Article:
Department of Psychology > Academic staff
Victoria Helen Southgate
Øster Farimagsgade 2A, 1353 København K, Building: 04.4.408a
- Infant social cognition
- Action processing
- Imitation and mimicry
- Theory of mind
- Motivation and learning
Research: brief description
I study the ontogeny and development of human social cognition with a particular interest in the kind of skills that enable infants to learn from others. I use both behavioural (looking-time, eye-tracking) and neuroimaging (EEG, fNIRS, EMG) methods to ask what cognitive and neural mechanisms support infants’ early social cognitive abilities.
Current research projects
- The neural bases of action interpretation (supported by the Wellcome Trust)
- Neural mechanisms supporting early mentalizing abilities
- Investigating the development of mimicry (with Antonia Hamilton, Carina de Klerk and Chiara Bulgarelli, supported by the British Academy and the Leverhulme Trust)
- Motivation and information seeking in infancy (with Teodora Gliga and Katarina Begus)
2015 – 2018: Leverhulme Trust Research Grant (PI: Victoria Southgate): “A longitudinal investigation of the origins of mimicry” £253,000 (~DKK 2,500,000).
2014-2015: The British Academy (PI: Victoria Southgate): “Investigating the role of caregiver imitation on infant’s motor cortex activation during the observation of facial actions”. £9671 (~DKK 98,000).
2009-2015: The Wellcome Trust Research Career Development Fellowship (PI: Victoria Southgate). “The neural bases of action interpretation in human infants”. £600,000 (~DK 6,000,000).
I teach at BA/BSc and MSc levels, and supervise Ph.D candidates in the following areas:
- Developmental Cognitive Neuroscience
- Social cognition
de Clerk, C.J.M, Johnson, M.H., & Southgate, V. (2015). An EEG study on the somatotopic organisation of sensorimotor cortex activation during action execution and observation in infancy. Developmental Cognitive Neuroscience, 15, 1-10.
Begus, K., Gliga, T., & Southgate, V. (2014). Infants learn what they want to learn: responding to infant pointing leads to superior learning. PLoS One, 9(10): e108817.
de Clerk, C.J.M., Johnson, M.H., Heyes, C., & Southgate, V. (2014). Baby steps: comparing effects of visual, motor and visuomotor experience on sensorimotor cortex activation during action observation. Developmental Science, 18(2), 270-280.
Southgate, V., Begus, K., Lloyd-Fox, S., di Gangi, V., & Hamilton, A. (2014). Goal representation in the infant brain. Neuroimage. 85, 294-301.
Southgate, V., & Vernetti, A. (2014). Belief-based action prediction in preverbal infants. Cognition, 130 (1), 1-10.
Southgate, V. (2013). Early manifestations of mind reading. In S. Baron-Cohen, H. Tager-Flusberg & M. Lombardo (Eds.), Understanding Other Minds, 3rd Edition. Oxford University Press.
Southgate, V. (2013). Does infant behaviour provide support for the mirror neuron theory of action understanding? Consciousness and Cognition, 22(3), 1114-1121.
Southgate, V., & Begus, K. (2013). Motor activation during the observation of non-executable actions in infants. Psychological Science, 24(6), 828-835.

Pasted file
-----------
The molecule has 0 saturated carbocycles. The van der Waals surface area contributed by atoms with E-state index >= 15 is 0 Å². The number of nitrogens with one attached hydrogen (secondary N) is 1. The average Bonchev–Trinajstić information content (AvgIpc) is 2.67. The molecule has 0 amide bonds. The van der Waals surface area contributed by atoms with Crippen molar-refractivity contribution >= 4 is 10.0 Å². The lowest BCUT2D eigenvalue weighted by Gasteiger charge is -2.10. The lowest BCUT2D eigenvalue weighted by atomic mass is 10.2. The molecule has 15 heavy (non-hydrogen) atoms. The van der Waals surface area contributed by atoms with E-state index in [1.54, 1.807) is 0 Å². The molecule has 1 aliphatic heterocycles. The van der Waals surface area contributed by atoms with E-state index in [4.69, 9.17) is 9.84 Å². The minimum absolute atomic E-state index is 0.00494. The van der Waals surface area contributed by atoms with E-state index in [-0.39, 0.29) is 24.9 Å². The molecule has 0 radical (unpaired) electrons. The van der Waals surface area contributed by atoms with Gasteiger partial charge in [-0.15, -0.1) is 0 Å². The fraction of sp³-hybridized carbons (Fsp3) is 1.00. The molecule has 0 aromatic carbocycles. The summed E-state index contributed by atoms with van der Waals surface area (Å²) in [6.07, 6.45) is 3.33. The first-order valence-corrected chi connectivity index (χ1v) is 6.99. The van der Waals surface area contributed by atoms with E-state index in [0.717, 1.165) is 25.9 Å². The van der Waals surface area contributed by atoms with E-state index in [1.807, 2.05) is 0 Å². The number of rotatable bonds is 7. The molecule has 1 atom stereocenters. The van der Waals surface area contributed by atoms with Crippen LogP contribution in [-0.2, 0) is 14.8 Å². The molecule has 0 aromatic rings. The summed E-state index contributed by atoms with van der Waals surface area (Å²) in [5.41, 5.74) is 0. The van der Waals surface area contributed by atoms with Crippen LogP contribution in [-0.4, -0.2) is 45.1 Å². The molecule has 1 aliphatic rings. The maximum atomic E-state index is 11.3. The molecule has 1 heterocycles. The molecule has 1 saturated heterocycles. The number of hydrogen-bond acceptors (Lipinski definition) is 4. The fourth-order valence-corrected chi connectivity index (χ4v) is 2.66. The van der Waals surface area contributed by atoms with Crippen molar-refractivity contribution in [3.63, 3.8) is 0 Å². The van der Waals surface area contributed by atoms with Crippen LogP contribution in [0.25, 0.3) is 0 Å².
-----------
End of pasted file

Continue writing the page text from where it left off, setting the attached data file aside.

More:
Begus, K., & Southgate, V. (2012). Infant pointing serves an interrogative function. Developmental Science, 15(5), 611-617
Hernik, M., & Southgate, V. (2012). On the role of preference and persistence in infants' goal attribution. Developmental Science, 15(5), 714-722. Target article with commentaries.
Senju, A., Southgate, V., Snape, C., Leonard, M., & Csibra, G. (2011). Do 18-month-olds really attribute mental states to others? A critical test. Psychological Science, 22, 878-880.
Southgate, V., Chevallier, C., & Csibra, G. (2010). Seventeen-month-olds appeal to false beliefs to interpret others' referential communication. Developmental Science, 16, 907-912.
Southgate, V., Johnson, M.H., El Karoui, I., & Csibra, G. (2010). Motor system activation reveals infants' online prediction of others' goals. Psychological Science, 21, 355-359.
Southgate, V., Johnson, M.H., Osborne, T., & Csibra, G. (2009). Predictive motor activation during action observation in human infants. Biology Letters, 5, 769-772.
Southgate, V., & Csibra, G. (2009). Inferring the outcome of an ongoing novel action at 13 Months. Developmental Psychology, 45, 1794-1798.
Southgate, V., Chevallier, C., & Csibra, G. (2009). Sensitivity to communicative relevance tells young children what to imitate. Developmental Science, 12, 1013-1019.
Senju, A., Southgate, V., White, S., & Frith, U. (2009). Mindblind eyes: an absence of spontaneous theory of mind in asperger syndrome. Science, 325 (5942), 883-885.
Southgate, V., & Hamilton, A.F. (2008). Unbroken mirrors: challenging a theory of autism. Trends in Cognitive Sciences, 12 (6), 225-229.
Southgate, V., Johnson, M.H., & Csibra, G. (2008). Infants attribute goals even to biomechanically impossible actions. Cognition, 107, 1059-1069.
Southgate, V., Csibra, G., Kaufman, J., & Johnson, M.H. (2008). Distinct processing of objects and faces in the infant brain. Journal of Cognitive Neuroscience, 20, 741-749.
Southgate, V., Senju, A., & Csibra, G. (2007). Action anticipation through attribution of false belief in two-year-olds. Psychological Science, 18 (7), 587- 592.
Southgate, V., van Maanen, C., & Csibra, G. (2007). Infant pointing: communication to cooperate or communication to learn? Child Development, 78 (3), 735-740.